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Home :: Archive :: 1998 :: March ::
Re: Anti-Semitism
The Shakespeare Conference: SHK 9.0274  Saturday, 28 March 1998.

[1]     From:   Mike Jensen <
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        Date:   Friday, 27 Mar 1998 09:34:03 -0800
        Subj:   SHK 9.0268  Re: Anti-Semitism

[2]     From:   Dale Lyles <
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        Date:   Saturday, 28 Mar 1998 09:15:58 EST
        Subj:   Re: SHK 9.0268  Re: Anti-Semitism


[1]-----------------------------------------------------------------
From:           Mike Jensen <
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Date:           Friday, 27 Mar 1998 09:34:03 -0800
Subject: Re: Anti-Semitism
Comment:        SHK 9.0268  Re: Anti-Semitism

It is me, or is it everyone else?

Whenever I ask that question I realize the blind spot is probably my
own.  Feel free to set me straight, but be polite or I'll tell your
mothers.

I have read the exchanges about Merchant, but do not feel I have learned
very much about the play (and for me, the play's the thing).  Perhaps we
are taking the wrong approach?

Before suggesting an approach, let me confess that this play baffles
me.  My understanding of it has grown immensely over the past four
years, but I still don't <get it.>

I don't think it is about Jewishness, Christianness, or even Otherness,
not really.  I think those are used to examine the nature of
commitment.  Commitment and the breaking of commitments are everywhere
in the play.  Two questions are when it is ok to break your word, and
when it is not.  Two others are when are you committed to people, as
Protia feels a commitment to the friends of Bassanio, and when are you
free to leave a commitment, as when Launcelot Gobbo leaves his master
and Jessica her father.  I'm not sure I want to claim that every
incident and every character interacts with these issues, but they
inform nearly every action by nearly everyone in the play.

This is seen in Portia faithfully keeping the will of her dead father.
It impacts whether or not she tips off her suitor.  There is the bond
with Shylock, the commitment between friends to lend money and moral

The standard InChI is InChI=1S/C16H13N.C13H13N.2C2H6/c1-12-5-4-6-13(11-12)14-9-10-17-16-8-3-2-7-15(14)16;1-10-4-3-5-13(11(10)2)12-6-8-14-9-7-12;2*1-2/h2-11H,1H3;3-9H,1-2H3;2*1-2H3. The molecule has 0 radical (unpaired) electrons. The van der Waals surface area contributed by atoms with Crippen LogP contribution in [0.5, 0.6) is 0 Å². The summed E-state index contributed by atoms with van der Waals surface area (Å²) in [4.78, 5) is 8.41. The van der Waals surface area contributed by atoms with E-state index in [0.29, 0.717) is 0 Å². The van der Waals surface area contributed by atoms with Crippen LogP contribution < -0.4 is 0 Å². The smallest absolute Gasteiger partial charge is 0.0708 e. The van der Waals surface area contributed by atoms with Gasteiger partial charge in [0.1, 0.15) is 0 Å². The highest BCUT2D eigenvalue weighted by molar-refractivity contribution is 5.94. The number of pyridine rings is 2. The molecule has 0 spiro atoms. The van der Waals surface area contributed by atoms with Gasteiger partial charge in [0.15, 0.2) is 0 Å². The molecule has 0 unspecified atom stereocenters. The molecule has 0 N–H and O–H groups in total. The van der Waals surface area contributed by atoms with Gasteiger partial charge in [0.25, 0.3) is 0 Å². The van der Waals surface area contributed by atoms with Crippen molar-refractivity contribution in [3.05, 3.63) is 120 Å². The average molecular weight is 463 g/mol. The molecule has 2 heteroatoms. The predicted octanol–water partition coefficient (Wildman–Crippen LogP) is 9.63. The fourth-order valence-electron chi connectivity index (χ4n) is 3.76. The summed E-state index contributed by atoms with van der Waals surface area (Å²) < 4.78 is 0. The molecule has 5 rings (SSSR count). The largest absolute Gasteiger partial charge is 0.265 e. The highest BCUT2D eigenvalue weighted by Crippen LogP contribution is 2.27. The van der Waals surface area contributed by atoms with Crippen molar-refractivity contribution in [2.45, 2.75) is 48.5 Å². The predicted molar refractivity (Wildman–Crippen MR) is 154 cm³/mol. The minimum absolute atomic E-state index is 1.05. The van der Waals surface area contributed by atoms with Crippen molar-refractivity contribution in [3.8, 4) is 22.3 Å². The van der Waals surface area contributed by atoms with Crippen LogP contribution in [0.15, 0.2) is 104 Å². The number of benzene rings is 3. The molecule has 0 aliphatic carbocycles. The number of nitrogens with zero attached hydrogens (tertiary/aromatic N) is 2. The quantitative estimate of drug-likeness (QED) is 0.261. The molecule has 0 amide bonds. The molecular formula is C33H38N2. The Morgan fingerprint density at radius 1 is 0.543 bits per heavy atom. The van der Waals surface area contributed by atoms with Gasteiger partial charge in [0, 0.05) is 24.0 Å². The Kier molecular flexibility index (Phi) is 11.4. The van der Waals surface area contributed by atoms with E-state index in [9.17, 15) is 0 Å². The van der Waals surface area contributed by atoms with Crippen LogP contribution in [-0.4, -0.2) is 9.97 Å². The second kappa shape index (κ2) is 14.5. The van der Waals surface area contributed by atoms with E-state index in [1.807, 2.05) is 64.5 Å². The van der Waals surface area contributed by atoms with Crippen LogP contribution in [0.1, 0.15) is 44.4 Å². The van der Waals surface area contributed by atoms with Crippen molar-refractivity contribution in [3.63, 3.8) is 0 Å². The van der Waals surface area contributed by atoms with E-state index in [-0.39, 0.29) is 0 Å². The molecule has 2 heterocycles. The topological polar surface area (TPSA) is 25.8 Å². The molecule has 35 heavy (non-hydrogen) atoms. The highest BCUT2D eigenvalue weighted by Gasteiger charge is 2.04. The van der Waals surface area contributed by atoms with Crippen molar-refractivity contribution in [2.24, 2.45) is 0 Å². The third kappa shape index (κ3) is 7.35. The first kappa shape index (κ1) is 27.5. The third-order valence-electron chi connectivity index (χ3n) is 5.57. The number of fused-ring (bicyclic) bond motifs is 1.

support, the lies and betrayal of Jessica,  Shylock's insistence on his
bond, his swearing an oath to collect the bond (!), the quality of
mercy, the forced commitment to another religion, the giving of rings
and the promise to keep them always, the ring trick, the chiding, the
forgiveness.  Have I missed anything?  Probably.

I do NOT claim race is not an issue in the play.  The comments about the
first suitor nail down the fact that it is a powerful issue.  I do think
the plot suggests it is not the primary issue.  I suspect the places of
these varied characters will come into focus when we sort out the ideas
about commitment, when oaths must be kept, when oaths should be broken,
and IF race influences your approach to these bonds (I think it doesn't,
but am not yet sure).

Humbly, because I haven't sorted it out myself,
Mike Jensen

[2]-------------------------------------------------------------
From:           Dale Lyles <
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Date:           Saturday, 28 Mar 1998 09:15:58 EST
Subject: 9.0268  Re: Anti-Semitism
Comment:        Re: SHK 9.0268  Re: Anti-Semitism

One significance of the ring/monkey trade is the fact that monkeys are
temporary: pets die, even if they are not cast off as no longer
interesting or amusing.  Jessica has traded an heirloom for a toy, and a
mortal one at that.  There's a lot of emotion packed away in that
realization; no wonder Shylock is stricken.

Dale Lyles
Newnan Community Theatre Company
 

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